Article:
This essay was borne from how hard it is to define this growing category of careers, technologies and business philosophies. And ironically, this essay may have added to its complexity. My conclusion here is that Revenue Operations is a growing category because of the business need to bring sales and marketing together as the customer journey continues to collapse into highly leveraged online interactions. In the end, however, there was no pinning down of an exact definition of Revenue Operations as it’s too dependent on customer success, marketing, sales and analytics departments to be its own thing.
“At a conceptual level, this is the clearest way to think about Revenue Operations: it’s a wedge between marketing, sales, and product with an operational and analytics focus on managing all the variables that impact the bottom line of company revenue. And that’s precisely why it’s so hard to pin down; each company has its own understanding of how these functions work, and there are variances between industry type and B2B vs B2C. Unlike working in just marketing, the role of Revenue Operations is to unify a variety of highly complex functions to influence the purchasing experience for consumers.”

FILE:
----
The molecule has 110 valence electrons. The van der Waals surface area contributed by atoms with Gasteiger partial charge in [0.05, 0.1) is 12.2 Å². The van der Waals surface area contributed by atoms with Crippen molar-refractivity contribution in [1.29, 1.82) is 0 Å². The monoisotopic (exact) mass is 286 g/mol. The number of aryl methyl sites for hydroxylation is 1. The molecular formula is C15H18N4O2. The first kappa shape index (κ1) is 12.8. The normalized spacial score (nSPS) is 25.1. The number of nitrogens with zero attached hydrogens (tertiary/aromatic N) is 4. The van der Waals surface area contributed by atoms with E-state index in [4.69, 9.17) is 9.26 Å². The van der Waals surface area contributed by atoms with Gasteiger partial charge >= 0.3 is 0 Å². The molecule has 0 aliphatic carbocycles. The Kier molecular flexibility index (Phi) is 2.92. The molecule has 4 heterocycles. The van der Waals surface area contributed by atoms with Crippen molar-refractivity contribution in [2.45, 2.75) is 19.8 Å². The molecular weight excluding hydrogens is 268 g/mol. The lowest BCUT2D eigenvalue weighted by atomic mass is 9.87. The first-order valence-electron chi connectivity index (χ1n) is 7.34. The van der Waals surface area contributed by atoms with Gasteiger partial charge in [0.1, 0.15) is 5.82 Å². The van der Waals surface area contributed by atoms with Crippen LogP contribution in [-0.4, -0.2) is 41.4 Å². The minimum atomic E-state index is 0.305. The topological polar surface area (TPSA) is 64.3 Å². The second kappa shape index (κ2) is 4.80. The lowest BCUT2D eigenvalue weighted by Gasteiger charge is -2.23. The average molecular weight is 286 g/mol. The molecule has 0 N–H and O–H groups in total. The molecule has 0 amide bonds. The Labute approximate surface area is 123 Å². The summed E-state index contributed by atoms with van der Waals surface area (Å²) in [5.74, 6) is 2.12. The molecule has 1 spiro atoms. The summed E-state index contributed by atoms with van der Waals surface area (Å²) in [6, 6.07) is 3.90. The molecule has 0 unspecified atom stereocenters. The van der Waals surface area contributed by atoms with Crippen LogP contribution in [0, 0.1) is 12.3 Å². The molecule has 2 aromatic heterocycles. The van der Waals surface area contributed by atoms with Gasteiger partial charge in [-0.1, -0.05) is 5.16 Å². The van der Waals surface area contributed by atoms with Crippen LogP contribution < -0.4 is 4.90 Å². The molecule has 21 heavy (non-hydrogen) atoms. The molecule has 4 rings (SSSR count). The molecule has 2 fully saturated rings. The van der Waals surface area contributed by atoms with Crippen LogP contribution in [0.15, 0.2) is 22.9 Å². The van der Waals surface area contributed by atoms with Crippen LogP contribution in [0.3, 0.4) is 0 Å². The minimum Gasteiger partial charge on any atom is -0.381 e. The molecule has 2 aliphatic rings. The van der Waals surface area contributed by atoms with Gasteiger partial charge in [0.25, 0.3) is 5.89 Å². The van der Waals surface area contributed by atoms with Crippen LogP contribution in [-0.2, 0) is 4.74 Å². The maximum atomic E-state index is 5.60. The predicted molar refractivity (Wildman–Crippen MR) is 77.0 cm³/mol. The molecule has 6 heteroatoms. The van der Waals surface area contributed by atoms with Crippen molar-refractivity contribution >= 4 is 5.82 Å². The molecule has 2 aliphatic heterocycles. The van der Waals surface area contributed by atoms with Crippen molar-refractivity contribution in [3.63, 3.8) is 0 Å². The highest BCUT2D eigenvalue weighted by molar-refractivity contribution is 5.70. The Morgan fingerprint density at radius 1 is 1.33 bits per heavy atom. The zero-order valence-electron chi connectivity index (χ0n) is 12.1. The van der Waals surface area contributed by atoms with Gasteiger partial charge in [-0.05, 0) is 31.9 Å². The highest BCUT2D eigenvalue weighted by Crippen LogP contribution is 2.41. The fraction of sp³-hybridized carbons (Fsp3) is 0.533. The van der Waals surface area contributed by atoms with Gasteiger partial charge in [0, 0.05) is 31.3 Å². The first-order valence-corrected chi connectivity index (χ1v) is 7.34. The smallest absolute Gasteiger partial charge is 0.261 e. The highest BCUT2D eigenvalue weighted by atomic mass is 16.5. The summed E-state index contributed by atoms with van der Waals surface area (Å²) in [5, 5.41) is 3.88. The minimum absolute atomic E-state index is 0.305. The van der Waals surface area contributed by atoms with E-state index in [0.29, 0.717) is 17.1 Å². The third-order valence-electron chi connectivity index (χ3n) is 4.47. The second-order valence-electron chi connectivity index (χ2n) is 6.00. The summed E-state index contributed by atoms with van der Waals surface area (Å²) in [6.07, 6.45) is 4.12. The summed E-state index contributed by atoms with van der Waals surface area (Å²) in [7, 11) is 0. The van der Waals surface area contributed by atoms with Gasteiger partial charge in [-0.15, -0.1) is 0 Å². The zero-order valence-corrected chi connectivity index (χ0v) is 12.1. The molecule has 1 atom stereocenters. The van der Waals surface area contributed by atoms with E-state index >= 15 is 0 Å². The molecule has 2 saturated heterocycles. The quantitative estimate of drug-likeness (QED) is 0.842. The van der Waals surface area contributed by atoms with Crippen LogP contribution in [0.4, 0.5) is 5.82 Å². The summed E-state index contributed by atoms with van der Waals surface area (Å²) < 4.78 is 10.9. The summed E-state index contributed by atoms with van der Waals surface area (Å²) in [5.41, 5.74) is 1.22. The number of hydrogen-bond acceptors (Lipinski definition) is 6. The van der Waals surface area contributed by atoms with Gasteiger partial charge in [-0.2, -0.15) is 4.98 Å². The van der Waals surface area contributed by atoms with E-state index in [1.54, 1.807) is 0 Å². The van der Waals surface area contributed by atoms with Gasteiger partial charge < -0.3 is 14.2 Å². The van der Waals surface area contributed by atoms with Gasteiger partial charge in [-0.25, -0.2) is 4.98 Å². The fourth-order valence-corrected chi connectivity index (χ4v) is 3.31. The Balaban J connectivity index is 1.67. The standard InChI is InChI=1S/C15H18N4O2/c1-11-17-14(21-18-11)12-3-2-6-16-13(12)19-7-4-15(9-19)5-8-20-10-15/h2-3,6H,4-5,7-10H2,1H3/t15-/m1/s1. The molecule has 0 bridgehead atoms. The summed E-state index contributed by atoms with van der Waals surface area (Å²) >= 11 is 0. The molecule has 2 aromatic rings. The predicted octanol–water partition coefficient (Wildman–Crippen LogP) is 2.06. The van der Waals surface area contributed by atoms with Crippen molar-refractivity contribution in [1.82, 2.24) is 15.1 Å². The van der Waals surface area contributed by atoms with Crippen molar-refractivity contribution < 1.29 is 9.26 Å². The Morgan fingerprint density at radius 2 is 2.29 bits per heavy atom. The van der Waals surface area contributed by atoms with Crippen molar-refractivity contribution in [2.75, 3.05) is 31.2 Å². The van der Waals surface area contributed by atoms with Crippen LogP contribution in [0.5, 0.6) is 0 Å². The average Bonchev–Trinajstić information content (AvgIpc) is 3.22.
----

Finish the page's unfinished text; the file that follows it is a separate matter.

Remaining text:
If anything, Revenue Operations is about coordination. Reflecting back on this piece, I’ve realized that the need to bring various teams onto the same page is as important as ever. But it does depend on what you’re aligning on. Focusing purely on revenue was advantageous during the pandemic when customer acquisition was a high priority for technology companies. But now, most companies are thinking about profitability and minimizing churn. If the community that is promoting Revenue Operations can see the discipline as an advantage for keeping customers loyal, then it might have some staying power. Until then, it might be relegated to a time when customer acquisition was king.
That’s it for our Quarter 2 review. We’ll be back with the regular Sunday essay next week.